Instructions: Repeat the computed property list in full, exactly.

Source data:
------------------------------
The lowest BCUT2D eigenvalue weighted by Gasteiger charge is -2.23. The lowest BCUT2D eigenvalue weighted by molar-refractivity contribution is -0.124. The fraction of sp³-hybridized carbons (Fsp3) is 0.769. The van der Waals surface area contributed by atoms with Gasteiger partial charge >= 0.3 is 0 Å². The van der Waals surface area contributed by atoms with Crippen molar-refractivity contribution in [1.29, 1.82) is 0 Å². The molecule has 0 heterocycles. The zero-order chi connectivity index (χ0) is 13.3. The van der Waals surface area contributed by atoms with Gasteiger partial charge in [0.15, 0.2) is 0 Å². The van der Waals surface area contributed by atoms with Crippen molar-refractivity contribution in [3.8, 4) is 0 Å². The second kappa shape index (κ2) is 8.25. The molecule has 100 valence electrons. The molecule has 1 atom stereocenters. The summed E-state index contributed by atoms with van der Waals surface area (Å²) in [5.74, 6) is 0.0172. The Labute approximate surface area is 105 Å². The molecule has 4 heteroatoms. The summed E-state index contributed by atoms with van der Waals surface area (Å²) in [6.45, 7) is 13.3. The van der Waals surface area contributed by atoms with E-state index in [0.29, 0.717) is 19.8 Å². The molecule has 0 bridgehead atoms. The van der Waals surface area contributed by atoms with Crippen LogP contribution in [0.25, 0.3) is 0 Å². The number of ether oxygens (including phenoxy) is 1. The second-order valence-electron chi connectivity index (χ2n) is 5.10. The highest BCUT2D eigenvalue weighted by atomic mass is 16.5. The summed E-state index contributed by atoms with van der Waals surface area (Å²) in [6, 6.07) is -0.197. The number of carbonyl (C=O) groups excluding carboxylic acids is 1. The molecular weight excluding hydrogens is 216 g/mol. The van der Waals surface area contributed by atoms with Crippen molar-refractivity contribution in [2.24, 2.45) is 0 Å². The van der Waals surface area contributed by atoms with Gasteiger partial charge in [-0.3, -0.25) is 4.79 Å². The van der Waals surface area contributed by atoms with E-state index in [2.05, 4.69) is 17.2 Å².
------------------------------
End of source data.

The lowest BCUT2D eigenvalue weighted by Gasteiger charge is -2.23. The lowest BCUT2D eigenvalue weighted by molar-refractivity contribution is -0.124. The fraction of sp³-hybridized carbons (Fsp3) is 0.769. The van der Waals surface area contributed by atoms with Gasteiger partial charge >= 0.3 is 0 Å². The van der Waals surface area contributed by atoms with Crippen molar-refractivity contribution in [1.29, 1.82) is 0 Å². The molecule has 0 heterocycles. The zero-order chi connectivity index (χ0) is 13.3. The van der Waals surface area contributed by atoms with Gasteiger partial charge in [0.15, 0.2) is 0 Å². The van der Waals surface area contributed by atoms with Crippen molar-refractivity contribution in [3.8, 4) is 0 Å². The second kappa shape index (κ2) is 8.25. The molecule has 100 valence electrons. The molecule has 1 atom stereocenters. The summed E-state index contributed by atoms with van der Waals surface area (Å²) in [5.74, 6) is 0.0172. The Labute approximate surface area is 105 Å². The molecule has 4 heteroatoms. The summed E-state index contributed by atoms with van der Waals surface area (Å²) in [6.45, 7) is 13.3. The van der Waals surface area contributed by atoms with E-state index in [0.29, 0.717) is 19.8 Å². The molecule has 0 bridgehead atoms. The van der Waals surface area contributed by atoms with Crippen LogP contribution in [0.25, 0.3) is 0 Å². The number of ether oxygens (including phenoxy) is 1. The second-order valence-electron chi connectivity index (χ2n) is 5.10. The highest BCUT2D eigenvalue weighted by atomic mass is 16.5. The summed E-state index contributed by atoms with van der Waals surface area (Å²) in [6, 6.07) is -0.197. The number of carbonyl (C=O) groups excluding carboxylic acids is 1. The molecular weight excluding hydrogens is 216 g/mol. The van der Waals surface area contributed by atoms with Crippen molar-refractivity contribution in [2.24, 2.45) is 0 Å². The van der Waals surface area contributed by atoms with Gasteiger partial charge in [-0.3, -0.25) is 4.79 Å². The van der Waals surface area contributed by atoms with E-state index in [2.05, 4.69) is 17.2 Å².